As much as the Cincinnati Main Library is a first-class modern facility (built in 1955 and expanded in 1982 and 1997), its previous home is still a subject of fascination. Photos of “Old Main” feature prominently on the library’s website, Flickr, YouTube, and in the latest library history called Free & Public: One Hundred and Fifty Years at the Public Library of Cincinnati & Hamilton County by John Fleischman. The Library Friends’ gift shop even sells a print of the dramatic book alcoves (see photo above).
“Old Main” was originally opened in the 1870s in a former Opera House and served Cincinnati residents until 1955 when the library moved into a new facility across the street. The old building was torn down the same year and is now only accessible in vintage photos. These images show a soaring reading room in the main hall, topped with a skylight, with five floors of cast iron book shelves, accessed by circular staircases and narrow balconies. To me, it looks like the ultimate dream library.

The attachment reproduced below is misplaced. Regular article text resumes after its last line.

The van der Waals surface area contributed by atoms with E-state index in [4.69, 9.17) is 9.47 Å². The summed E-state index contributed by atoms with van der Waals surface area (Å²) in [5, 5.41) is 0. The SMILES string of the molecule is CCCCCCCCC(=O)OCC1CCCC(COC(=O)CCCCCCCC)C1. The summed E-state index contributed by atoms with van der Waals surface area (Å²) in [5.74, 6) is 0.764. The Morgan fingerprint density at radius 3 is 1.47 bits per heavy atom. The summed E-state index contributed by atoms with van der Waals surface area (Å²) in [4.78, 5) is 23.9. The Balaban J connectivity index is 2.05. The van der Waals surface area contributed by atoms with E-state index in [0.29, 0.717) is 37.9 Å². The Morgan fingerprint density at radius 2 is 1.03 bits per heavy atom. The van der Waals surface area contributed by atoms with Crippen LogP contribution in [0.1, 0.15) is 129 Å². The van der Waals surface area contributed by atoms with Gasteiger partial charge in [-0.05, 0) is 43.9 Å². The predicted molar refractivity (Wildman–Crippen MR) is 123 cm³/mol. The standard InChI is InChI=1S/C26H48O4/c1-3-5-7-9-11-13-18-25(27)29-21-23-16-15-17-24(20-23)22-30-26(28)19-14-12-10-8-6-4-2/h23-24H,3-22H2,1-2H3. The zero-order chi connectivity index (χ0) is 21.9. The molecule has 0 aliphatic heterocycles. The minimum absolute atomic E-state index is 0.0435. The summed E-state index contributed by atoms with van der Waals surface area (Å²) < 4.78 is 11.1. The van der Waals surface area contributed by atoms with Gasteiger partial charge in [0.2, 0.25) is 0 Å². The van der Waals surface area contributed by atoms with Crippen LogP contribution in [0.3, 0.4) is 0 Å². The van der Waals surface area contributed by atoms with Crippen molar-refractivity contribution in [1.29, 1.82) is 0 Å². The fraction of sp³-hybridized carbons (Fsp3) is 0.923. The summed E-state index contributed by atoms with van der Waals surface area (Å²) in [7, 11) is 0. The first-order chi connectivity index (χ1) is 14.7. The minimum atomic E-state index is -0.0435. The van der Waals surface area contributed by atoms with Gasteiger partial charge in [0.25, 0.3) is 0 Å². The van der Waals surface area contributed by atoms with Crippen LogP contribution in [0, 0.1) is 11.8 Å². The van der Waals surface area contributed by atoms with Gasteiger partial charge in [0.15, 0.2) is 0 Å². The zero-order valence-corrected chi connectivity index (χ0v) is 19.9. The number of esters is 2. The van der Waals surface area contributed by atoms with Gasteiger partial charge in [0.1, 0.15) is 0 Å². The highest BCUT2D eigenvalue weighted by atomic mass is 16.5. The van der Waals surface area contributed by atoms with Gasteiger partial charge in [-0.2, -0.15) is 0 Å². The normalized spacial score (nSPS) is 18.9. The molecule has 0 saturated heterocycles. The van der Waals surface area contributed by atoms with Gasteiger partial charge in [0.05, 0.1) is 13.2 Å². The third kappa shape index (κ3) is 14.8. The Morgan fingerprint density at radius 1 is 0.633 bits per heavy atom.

However, John Fleischman in Free and Public wrote that, although the design was very impressive, it wasn’t the best place to read or work (people used to faint in the summer due to the hot, airless environment and one shelver fell to his death in an open elevator shaft because of the lack of light). And, even though it’s neat to think about browsing those alcoves, they weren’t open to the public. You had to put your book order in at the circulation desk, and then pages would go and retrieve the book for you.
Despite this, and the fact that, over time, cramped space conditions made access to materials even more difficult, the building was a beloved landmark for many years. It’s probably not coincidental that the 1982 addition to “New Main” echoed the historic main hall and book alcoves with its open atrium and exposed reference stacks.